By Syed Ata Hasnain
Aug 4, 2018
There has been considerable speculation about what prospects the advent of Pakistan’s former cricket captain Imran Khan as his country’s Prime Minister holds for peace in the subcontinent. In India, most opinion veers on the cynical, judging by Imran’s known change of persona over the last few years in the quest of his ambition to lead his country. That this has brought him far more in convergence with the Pakistan Army’s thinking doesn’t really augur well for prospects of peace.
The Army’s pre-eminence in that country’s pecking order is ensured only by its deep animosity with India, something Imran is unlikely to be able to change in any hurry, or even have any inclination to change. He has willingly partnered the Army to follow its diktats. Inexperienced in strategic affairs, he will be dependent hugely on the generals for guidance, although Pakistan’s diplomatic corps is still one of its best institutions.
With India’s general election due in nine months or so, the subcontinent isn’t really ready for peace initiatives now, though a dose of peace always helps any incumbent political leadership. In India-Pakistan relations, however, the opposite is also true — where the deterioration of ties leads to nationalistic passions and may also help incumbent leaders. Realistically, it is only after June 2019 that there can be some forward movement; till then Imran Khan needs to get his act together to prevent the possibility of Pakistan finally transiting the status of failing state to failed state.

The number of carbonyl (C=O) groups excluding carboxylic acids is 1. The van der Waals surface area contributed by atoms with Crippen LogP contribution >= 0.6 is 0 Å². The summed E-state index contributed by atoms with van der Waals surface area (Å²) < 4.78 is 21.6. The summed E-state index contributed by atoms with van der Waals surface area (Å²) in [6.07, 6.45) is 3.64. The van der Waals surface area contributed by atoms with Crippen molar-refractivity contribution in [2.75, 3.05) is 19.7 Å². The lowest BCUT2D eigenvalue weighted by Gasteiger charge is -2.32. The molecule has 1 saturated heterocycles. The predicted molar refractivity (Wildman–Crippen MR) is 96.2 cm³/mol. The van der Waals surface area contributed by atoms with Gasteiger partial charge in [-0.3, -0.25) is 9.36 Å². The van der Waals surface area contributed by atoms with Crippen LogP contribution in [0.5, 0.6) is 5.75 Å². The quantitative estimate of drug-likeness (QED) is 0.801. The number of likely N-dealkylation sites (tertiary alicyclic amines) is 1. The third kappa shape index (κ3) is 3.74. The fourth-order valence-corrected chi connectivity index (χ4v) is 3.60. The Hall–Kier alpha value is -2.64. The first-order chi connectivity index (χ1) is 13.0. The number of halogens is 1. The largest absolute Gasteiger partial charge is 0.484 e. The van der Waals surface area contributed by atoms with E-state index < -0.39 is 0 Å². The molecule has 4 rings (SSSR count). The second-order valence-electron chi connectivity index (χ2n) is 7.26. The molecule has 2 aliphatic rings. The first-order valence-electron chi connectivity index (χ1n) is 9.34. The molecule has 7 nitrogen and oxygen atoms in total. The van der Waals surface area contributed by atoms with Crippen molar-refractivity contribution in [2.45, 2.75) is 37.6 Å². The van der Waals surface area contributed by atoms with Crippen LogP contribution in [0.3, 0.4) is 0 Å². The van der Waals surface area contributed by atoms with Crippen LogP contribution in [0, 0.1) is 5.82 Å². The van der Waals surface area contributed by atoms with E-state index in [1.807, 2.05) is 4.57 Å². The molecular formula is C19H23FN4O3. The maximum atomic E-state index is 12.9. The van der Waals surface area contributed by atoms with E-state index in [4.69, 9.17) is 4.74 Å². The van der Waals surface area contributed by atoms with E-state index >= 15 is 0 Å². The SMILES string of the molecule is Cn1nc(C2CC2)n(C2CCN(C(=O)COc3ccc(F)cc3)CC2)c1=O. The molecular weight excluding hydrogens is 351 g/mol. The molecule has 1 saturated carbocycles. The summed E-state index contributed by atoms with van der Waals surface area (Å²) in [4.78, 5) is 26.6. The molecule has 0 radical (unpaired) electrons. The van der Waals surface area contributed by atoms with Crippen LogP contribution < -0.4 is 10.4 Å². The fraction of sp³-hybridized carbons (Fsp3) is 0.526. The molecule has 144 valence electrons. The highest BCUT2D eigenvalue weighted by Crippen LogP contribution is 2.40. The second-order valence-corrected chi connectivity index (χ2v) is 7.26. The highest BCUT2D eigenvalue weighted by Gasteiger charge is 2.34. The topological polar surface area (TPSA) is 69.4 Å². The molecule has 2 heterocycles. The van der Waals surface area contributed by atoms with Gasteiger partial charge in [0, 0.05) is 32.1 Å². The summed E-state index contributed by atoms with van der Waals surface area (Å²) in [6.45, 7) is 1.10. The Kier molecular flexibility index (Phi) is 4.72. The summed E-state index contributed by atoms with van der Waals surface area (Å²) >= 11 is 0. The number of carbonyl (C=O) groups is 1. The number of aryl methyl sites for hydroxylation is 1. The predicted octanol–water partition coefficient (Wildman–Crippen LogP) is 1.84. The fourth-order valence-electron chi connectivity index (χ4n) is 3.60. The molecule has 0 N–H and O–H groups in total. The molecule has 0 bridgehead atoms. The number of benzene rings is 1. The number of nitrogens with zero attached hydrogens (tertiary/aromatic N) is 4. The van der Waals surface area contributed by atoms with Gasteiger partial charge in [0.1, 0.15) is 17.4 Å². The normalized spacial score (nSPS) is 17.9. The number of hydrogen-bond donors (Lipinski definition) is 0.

The new government in Islamabad will need an economic bailout package and work towards releasing Pakistan from the stranglehold of the terror and radical outfits that have been mainstreamed in this election. Imran may be in for a surprise if he does a reality check. The problems he can expect from India will be way down the ladder of serious threats. India is far too involved in its own internal challenges to desire any turbulence at the borders or in Jammu and Kashmir. If the Pakistani generals choose to keep the Line of Control quiet and calibrate the situation in the Kashmir Valley to just around the current levels or less, it is unlikely to draw too much response from India, which in a few months will be deeply involved in its own election process.
However, the Pakistan Army always fears that inactivity in Kashmir gives India the opportunity to regain lost ground, both operationally and in the psychological space. Therefore, calibrated efforts to maintain violence and promote alienation will probably continue. Reports indicate that the Jaish-e-Mohammed (JeM) of Maulana Masood Azhar, which managed to stay under the radar through the Pakistan polls, is expanding its training and holding facility near Bahawalpur with the security forces turning a blind eye. A bigger terror strike targeting India any time in the near future will call for a stronger response by India, especially in an election year. That is what the JeM wants to upend other groups and establish its primacy. That is where Imran’s challenge lies, and where the Pakistani “Deep State” may not be willing to assist him, bailout package or not.